< as.h2o(eberg_spc@predicted@data[,1:4], destination_frame = "df")
df.hex #>

  0%

====================================================================== 100%
< h2o.kmeans(training_frame=df.hex, k=100, keep_cross_validation_predictions = TRUE)
km.nut #>

  0%

==============  20%

====================================================================== 100%
#km.nut
Note: in the example above, we have manually set the number of clusters to 100, but the number of clusters could be also derived using some optimization procedure. Next, we predict the clusters and plot the output:
< as.data.frame(h2o.predict(km.nut, df.hex, na.action=na.pass))
m.km #>

  0%

====================================================================== 100%
We can save the class centers (if needed for any further analysis):
class_df.c = as.data.frame(h2o.centers(km.nut))
names(class_df.c) = names(eberg_spc@predicted@data[,1:4])
str(class_df.c)
#> 'data.frame': 100 obs. of 4 variables:
#> $ PC1: num 0.0276 2.3565 4.1214 0.2878 0.6763 ...
#> $ PC2: num 2.51 4.38 0.93 3.24 2.08 ...
#> $ PC3: num 2.65 3.1 1.15 1.55 1.74 ...
#> $ PC4: num 2.87 2.536 1.781 0.156 2.74 ...
#write.csv(class_df.c, "NCluster_100_class_centers.csv")
To select sampling points we use the minimum distance to class centers (D. J. Brus, 2021):
D < fields::rdist(x1 = class_df.c, x2 = eberg_spc@predicted@data[,1:4])
units < apply(D, MARGIN = 1, FUN = which.min)
rnd.fscs < eberg_spc@predicted@coords[units,]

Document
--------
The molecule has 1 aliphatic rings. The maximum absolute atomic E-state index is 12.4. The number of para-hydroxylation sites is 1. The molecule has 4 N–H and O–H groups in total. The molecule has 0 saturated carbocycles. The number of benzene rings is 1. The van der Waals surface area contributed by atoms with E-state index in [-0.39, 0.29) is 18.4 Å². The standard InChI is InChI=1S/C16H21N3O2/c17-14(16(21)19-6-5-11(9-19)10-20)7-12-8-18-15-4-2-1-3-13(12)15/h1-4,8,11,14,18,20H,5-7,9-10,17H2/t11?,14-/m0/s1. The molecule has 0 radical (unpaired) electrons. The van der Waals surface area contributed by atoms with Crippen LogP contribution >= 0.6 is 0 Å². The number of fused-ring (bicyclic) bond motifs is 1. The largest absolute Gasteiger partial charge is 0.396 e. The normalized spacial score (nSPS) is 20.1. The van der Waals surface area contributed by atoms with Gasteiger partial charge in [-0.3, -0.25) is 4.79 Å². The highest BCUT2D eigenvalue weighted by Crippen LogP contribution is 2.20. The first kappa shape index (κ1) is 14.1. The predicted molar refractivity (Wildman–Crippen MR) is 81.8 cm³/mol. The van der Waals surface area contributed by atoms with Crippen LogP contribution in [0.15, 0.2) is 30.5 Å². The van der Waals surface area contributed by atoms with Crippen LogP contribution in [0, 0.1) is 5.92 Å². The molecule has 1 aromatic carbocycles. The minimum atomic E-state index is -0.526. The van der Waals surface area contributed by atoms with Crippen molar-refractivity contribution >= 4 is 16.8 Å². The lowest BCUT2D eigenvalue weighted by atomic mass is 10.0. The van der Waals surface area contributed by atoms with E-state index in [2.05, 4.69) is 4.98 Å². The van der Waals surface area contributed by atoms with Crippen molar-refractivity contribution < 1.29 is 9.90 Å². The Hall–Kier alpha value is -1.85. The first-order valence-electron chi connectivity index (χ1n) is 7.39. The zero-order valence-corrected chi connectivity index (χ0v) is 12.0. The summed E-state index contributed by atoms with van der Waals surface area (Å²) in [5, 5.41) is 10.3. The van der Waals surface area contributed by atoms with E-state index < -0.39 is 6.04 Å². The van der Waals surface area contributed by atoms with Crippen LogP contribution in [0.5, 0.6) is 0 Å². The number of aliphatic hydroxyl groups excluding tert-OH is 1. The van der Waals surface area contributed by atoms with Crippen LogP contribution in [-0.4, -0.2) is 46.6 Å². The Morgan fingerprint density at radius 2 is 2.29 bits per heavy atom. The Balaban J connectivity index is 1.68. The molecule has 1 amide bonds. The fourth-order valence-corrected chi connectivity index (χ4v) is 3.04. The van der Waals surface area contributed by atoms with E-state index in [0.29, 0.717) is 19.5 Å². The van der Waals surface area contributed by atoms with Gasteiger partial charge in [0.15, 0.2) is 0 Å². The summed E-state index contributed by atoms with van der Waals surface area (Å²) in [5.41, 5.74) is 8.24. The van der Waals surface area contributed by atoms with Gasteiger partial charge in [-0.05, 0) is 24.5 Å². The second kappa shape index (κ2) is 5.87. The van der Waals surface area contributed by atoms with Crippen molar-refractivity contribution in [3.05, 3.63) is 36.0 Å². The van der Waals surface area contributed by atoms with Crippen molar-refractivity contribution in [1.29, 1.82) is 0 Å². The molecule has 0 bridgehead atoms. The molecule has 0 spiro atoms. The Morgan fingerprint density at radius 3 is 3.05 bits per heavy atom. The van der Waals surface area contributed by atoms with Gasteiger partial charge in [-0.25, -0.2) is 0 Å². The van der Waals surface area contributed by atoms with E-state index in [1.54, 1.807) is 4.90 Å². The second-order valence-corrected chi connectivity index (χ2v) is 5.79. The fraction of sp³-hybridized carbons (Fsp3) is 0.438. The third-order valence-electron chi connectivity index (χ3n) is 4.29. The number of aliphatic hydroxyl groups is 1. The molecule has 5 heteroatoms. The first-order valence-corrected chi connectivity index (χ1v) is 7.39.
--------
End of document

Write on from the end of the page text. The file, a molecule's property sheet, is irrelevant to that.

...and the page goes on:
# plot(raster(eberg_spc@predicted[1]), col=SAGA_pal[[1]])
# points(rnd.fscs, pch="+")
eberg_spc_pred < raster(eberg_spc@predicted[1]) %>% as.data.frame(xy=T)
rnd.fscs < as.data.frame(rnd.fscs)
ggplot() +
geom_raster(data = eberg_spc_pred , aes(x = x, y = y, fill = PC1)) +
geom_point(data = rnd.fscs, aes(x=x,y=y), shape="+", size=4)+
scale_fill_gradientn(colours =SAGA_pal[[1]], name="") +
coord_quickmap()+
ggtitle("An example of a Feature Space Coverage Sampling (FSCS)") +
theme_minimal()+ xlab("Westing")+ ylab("Northing")
Visually, FSCS seem to add higher spatial density of points in areas where there
is higher complexity. The h2o.kmeans
algorithm stratifies area into most
possible homogeneous units (in the example above, large plains in the right
part of the study area are relatively homogeneous, hence the sampling intensity
in there areas drops significantly when visualized in the geographical space),
and the points are then allocated per each strata.
p < plot(hb, colramp = reds, main='PCA Ebergotzen FSCS')
pushHexport(p$plot.vp)
grid.points(eberg_spc@predicted@data[units,"PC1"], eberg_spc@predicted@data[units,"PC2"], pch="+")
The FSCS sampling pattern in feature space looks almost as grid sampling in feature space. FSCS seems to put more effort on sampling at the edges on the feature space in comparison to LHS and SRS, and hence can be compared to classical response surface designs such as Doptimal designs (Hengl, Rossiter, & Stein, 2004).
h2o.shutdown(prompt = FALSE)
1.8 Summary points
In the previous examples we have shown differences between SRS, LHS and FSCS. SRS and LHS are IID sampling methods and as long as the number of samples is large and the study area is complex, it is often difficult to notice or quantify any under or oversampling. Depending on which variant of FSCS we implement, FSCS can result in higher spatial spreading especially if a study area consists of a combination of a relatively homogeneous and complex terrain units.
The Ebergotzen dataset (existing point samples) clearly shows that the “convenience surveys” can show significant clustering and underrepresentation of feature space (Fig. 1.7). Consequently, these sampling bias could lead to:

Bias in estimating regression parameters i.e. overfitting;

Extrapolation problems due to underrepresentation of feature space;